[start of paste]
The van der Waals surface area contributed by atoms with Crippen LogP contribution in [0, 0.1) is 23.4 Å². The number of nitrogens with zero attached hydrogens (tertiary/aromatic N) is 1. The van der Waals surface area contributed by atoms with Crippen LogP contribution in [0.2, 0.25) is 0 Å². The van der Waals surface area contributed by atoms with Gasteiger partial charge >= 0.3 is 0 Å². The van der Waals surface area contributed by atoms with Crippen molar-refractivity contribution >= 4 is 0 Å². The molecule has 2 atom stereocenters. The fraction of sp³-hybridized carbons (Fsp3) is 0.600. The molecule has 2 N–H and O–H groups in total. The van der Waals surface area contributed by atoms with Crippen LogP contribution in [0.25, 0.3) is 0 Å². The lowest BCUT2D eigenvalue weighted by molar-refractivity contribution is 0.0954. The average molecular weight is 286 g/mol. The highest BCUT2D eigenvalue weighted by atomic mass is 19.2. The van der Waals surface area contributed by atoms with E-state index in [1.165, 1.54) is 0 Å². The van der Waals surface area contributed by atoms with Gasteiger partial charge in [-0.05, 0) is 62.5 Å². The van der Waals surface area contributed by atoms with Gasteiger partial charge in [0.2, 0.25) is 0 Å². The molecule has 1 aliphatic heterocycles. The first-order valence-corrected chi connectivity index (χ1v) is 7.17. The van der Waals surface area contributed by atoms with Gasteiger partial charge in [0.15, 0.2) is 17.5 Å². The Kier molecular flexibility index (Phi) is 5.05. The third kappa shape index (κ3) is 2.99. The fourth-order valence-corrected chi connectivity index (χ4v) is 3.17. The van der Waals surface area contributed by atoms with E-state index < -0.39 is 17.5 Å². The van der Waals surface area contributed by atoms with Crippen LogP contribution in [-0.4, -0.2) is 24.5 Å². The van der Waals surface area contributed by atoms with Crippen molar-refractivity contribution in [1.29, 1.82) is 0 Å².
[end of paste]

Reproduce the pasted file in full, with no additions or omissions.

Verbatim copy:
The van der Waals surface area contributed by atoms with Crippen LogP contribution in [0, 0.1) is 23.4 Å². The number of nitrogens with zero attached hydrogens (tertiary/aromatic N) is 1. The van der Waals surface area contributed by atoms with Crippen LogP contribution in [0.2, 0.25) is 0 Å². The van der Waals surface area contributed by atoms with Gasteiger partial charge >= 0.3 is 0 Å². The van der Waals surface area contributed by atoms with Crippen molar-refractivity contribution >= 4 is 0 Å². The molecule has 2 atom stereocenters. The fraction of sp³-hybridized carbons (Fsp3) is 0.600. The molecule has 2 N–H and O–H groups in total. The van der Waals surface area contributed by atoms with Crippen LogP contribution in [0.25, 0.3) is 0 Å². The lowest BCUT2D eigenvalue weighted by molar-refractivity contribution is 0.0954. The average molecular weight is 286 g/mol. The highest BCUT2D eigenvalue weighted by atomic mass is 19.2. The van der Waals surface area contributed by atoms with E-state index in [1.165, 1.54) is 0 Å². The van der Waals surface area contributed by atoms with Gasteiger partial charge in [-0.05, 0) is 62.5 Å². The van der Waals surface area contributed by atoms with Gasteiger partial charge in [0.2, 0.25) is 0 Å². The molecule has 1 aliphatic heterocycles. The first-order valence-corrected chi connectivity index (χ1v) is 7.17. The van der Waals surface area contributed by atoms with Gasteiger partial charge in [0.15, 0.2) is 17.5 Å². The Kier molecular flexibility index (Phi) is 5.05. The third kappa shape index (κ3) is 2.99. The fourth-order valence-corrected chi connectivity index (χ4v) is 3.17. The van der Waals surface area contributed by atoms with E-state index < -0.39 is 17.5 Å². The van der Waals surface area contributed by atoms with Crippen LogP contribution in [-0.4, -0.2) is 24.5 Å². The van der Waals surface area contributed by atoms with Crippen molar-refractivity contribution in [1.29, 1.82) is 0 Å².